**Stacks and Queues**

Both stacks and queues are like lists (ordered collections of items), but with more restricted operations. They can both be implemented either using an array or using a linked list to hold the actual items.

### Stacks

Think of a stack of newspapers, or trays in a cafeteria. The only item that can be taken out (or even seen) is the **most recently added** item; a stack is a Last-In-First-Out (LIFO) data structure.

Here are the stack operations:

OPERATION |
DESCRIPTION |

Stack() | (constructor) create an empty stack |

boolean empty() | return true iff the stack is empty |

int size() | return the number of items in the stack |

void push(Object ob) | add ob to the top of the stack |

Object pop() | remove and return the item from the top of the stack (error if the stack is empty) |

Object peek() | return the item that is on the top of the stack, but do not remove it (error if the stack is empty) |

### Queues

The conceptual picture of a queue is something like this:

------------------ values in ----> items in the queue ----> values out ------------------ ^ ^ | | this is the rear of this is the front of the queue the queue

Think of people standing in line. A queue is a First-In-First-Out (FIFO) data structure. Items can only be added at the **rear** of the queue, and the only item that can be removed is the one at the **front** of the queue.

Here are the queue operations:

OPERATION |
DESCRIPTION |

Queue() | (constructor) create an empty queue |

boolean empty() | return true iff the queue is empty |

int size() | return the number of items in the queue |

void enqueue(Object ob) | add ob to the rear of the queue |

Object dequeue() | remove and return the item from the front of the queue (error if the queue is empty) |

** **

*Stacks*are data structures which maintain the order of*last-in, first-out**Queues*are data structures which maintain the order of*first-in, first-out*

Queues might seem fairer, which is why lines at stores are organized as queues instead of stacks, but both have important applications in programs as a data structure.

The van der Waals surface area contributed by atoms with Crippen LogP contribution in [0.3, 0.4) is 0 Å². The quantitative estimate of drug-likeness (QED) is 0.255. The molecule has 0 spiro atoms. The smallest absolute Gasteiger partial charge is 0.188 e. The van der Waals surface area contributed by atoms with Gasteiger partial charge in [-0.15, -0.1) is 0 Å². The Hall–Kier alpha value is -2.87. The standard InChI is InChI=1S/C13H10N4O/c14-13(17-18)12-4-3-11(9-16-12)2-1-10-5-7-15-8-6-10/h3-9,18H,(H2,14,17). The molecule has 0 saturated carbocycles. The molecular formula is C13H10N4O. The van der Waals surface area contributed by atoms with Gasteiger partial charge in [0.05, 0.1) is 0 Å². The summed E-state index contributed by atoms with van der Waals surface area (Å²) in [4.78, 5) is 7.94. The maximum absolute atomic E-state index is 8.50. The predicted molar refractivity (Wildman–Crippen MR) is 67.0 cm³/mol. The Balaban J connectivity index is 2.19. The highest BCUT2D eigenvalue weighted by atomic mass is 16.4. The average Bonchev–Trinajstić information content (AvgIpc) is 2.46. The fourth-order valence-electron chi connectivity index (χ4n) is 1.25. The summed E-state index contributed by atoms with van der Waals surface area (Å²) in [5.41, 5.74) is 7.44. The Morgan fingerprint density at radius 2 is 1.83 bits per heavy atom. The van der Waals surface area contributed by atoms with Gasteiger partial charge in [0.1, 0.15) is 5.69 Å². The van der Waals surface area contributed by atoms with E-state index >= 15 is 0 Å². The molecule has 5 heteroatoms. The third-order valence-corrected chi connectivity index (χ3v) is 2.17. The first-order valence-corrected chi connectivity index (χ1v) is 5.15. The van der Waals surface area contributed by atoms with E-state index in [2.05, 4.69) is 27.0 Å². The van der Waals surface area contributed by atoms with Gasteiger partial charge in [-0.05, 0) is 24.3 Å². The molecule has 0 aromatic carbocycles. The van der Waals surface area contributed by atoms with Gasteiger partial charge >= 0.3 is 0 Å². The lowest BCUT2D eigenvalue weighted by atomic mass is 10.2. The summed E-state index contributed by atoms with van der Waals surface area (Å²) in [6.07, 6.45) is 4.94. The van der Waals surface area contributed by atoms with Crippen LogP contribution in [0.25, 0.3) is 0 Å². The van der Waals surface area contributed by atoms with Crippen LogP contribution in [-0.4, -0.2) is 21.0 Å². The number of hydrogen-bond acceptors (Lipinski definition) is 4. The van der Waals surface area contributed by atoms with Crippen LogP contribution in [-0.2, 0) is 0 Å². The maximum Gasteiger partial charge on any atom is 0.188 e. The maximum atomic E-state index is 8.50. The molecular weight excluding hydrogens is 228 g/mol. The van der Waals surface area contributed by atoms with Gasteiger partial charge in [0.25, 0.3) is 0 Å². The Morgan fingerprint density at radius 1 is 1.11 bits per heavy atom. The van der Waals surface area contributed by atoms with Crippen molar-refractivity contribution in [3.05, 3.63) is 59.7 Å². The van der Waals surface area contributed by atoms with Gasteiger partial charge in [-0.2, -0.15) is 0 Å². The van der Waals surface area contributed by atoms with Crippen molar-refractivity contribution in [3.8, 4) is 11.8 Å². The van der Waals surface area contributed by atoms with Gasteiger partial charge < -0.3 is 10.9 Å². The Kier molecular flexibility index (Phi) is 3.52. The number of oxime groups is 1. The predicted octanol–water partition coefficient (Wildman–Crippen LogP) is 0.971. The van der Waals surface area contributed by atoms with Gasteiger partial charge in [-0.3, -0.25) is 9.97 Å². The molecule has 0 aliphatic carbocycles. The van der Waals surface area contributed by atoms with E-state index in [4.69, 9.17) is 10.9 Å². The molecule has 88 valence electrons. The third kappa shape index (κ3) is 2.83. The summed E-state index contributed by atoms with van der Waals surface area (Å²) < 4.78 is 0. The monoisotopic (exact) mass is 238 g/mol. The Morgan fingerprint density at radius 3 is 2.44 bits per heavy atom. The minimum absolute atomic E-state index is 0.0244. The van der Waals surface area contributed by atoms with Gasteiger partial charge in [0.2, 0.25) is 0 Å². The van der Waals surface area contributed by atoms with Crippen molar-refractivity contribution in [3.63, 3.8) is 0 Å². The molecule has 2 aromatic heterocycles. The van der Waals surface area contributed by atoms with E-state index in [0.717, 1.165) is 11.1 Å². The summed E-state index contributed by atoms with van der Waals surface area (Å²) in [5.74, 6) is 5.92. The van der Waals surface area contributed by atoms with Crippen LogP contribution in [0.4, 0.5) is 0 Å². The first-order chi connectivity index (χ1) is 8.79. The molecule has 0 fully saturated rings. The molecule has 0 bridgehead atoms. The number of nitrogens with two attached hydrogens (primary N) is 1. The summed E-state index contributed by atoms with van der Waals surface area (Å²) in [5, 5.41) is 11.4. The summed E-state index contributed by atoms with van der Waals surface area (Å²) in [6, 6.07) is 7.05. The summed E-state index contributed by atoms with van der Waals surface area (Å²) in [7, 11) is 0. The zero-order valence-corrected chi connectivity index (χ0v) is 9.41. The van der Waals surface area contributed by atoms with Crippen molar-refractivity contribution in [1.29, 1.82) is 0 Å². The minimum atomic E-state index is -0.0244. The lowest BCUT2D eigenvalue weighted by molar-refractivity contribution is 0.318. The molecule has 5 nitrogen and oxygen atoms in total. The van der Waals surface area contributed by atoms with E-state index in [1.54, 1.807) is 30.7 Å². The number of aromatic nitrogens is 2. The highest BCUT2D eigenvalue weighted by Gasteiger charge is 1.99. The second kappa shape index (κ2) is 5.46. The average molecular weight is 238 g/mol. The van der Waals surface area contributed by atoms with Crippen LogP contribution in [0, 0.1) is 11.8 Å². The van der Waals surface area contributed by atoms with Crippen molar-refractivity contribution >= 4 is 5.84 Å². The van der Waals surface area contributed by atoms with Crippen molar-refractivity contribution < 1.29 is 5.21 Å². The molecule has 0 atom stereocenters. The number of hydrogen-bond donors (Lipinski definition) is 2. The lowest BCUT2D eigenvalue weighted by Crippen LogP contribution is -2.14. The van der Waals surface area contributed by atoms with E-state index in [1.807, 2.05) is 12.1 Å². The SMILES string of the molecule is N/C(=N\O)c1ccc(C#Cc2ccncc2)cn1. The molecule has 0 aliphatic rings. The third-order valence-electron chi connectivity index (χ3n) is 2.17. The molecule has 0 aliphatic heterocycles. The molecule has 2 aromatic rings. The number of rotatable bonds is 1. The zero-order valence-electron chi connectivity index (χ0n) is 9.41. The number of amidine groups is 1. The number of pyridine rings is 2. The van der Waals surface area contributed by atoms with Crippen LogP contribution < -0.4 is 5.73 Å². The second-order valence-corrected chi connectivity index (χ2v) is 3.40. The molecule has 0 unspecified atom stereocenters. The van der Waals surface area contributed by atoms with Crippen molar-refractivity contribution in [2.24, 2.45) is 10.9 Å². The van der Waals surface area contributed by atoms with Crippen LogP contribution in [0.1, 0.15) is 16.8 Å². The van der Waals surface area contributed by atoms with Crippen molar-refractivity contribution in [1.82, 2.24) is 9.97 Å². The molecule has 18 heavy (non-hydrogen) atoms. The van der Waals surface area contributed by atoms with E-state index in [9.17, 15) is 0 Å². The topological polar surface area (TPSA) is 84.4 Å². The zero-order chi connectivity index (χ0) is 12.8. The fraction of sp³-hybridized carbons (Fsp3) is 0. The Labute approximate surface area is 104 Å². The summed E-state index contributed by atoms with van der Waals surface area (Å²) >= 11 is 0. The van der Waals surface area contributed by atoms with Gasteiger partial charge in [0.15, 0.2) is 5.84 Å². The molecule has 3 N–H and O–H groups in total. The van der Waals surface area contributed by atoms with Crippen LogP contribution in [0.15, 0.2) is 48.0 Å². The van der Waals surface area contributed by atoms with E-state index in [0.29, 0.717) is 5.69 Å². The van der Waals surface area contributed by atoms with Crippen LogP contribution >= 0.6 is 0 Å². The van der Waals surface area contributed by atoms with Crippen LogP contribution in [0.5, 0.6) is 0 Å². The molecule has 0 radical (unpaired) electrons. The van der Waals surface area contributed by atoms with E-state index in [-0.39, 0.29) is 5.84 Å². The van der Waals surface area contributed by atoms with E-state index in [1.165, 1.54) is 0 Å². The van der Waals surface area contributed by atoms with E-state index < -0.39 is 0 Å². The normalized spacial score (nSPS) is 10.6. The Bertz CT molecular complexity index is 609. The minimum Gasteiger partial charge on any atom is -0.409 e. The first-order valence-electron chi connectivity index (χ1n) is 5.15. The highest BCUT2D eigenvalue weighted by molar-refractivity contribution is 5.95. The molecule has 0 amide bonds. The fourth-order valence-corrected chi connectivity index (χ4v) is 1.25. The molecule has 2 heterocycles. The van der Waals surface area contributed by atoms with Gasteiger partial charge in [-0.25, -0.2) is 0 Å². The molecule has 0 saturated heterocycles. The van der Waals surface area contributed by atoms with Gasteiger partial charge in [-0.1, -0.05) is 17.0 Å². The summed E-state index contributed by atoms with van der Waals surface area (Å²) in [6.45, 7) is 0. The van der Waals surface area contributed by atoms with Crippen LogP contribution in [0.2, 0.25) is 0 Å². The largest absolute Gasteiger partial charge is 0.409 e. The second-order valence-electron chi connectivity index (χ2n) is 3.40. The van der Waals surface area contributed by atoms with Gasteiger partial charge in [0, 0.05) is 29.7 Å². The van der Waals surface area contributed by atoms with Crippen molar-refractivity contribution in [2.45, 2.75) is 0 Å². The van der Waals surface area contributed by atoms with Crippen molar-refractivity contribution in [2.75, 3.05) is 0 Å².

**More Info**

Queues and stacks are containers whose main methods for access are push() and pop(). JGL includes three containers with this property.

- A Stack is a first-in, last-out data structure that pops elements in the opposite order than they were pushed. By default, a Stack uses an Array for its internal storage, although this can easily be changed.

- A Queue is a first-in, first-out data structure that pops elements in the same order than they were pushed. By default, a Queue uses an SList for its internal storage, although this can easily be changed.

- A PriorityQueue is a form of queue that keeps its elements in a quasi-sorted state and pops them based on their sorted order rather than in the order that they were pushed. A PriorityQueue uses an Array for its underlying storage.

** **

## Implementing Stacks

The stack ADT is very similar to the list ADT; therefore, their implementations are also quite similar.

### Array Implementation

Below is the definition of the Stack class, using an array to store the items in the stack; note that we include a static final variable INITSIZE, to be used by the Stack constructor as the initial size of the array (the same thing was done for the List class).

public class Stack { // *** fields *** private static final int INITSIZE = 10; // initial array size private Object[] items; // the items in the stack private int numItems; // the number of items in the stack //*** methods *** // constructor public Stack() { ... } // add items public void push(Object ob) { ... } // remove items public Object pop() throws EmptyStackException { ... } // other methods public Object peek() throws EmptyStackException { ... } public int size() { ... } public boolean empty() { ... } }

**TEST YOURSELF #1**

Write the Stack constructor.

[See below for answers]

————————————————————————————-

The *push* method is like the version of the List *add* method that adds an object to the end of the list (because items are always pushed onto the **top** of the stack). Note that it is up to us as the designers of the Stack class to decide which end of the array corresponds to the top of the stack. We could choose always to add items at the beginning of the array, or always to add items at the end of the array. However, it is clearly not a good idea to add items at the beginning of the array since that requires moving all existing items; i.e., that choice would make *push* be O(N) (where N is the number of items in the stack). If we add items at the end of the array, then *push*is O(1), except when the array is full.

Here are before and after pictures, illustrating the effects of a call to *push*:

And here’s the code for the *push* method:

public void push(Object ob) { if (items.length == numItems) expandArray(); items[numItems] = ob; numItems++; }

The *pop* method needs to remove the top-of-stack item, and return it, as illustrated below.

Note that, in the picture, the value “bbb” is still in items[2]; however, that value is no longer in the stack because numItems is 2 (which means that items[1] is the last item in the stack).

**TEST YOURSELF #2**

Complete the *pop* method, using the following header

public Object pop() throws EmptyStackException { }

[See below for answers]

———————————————————————————–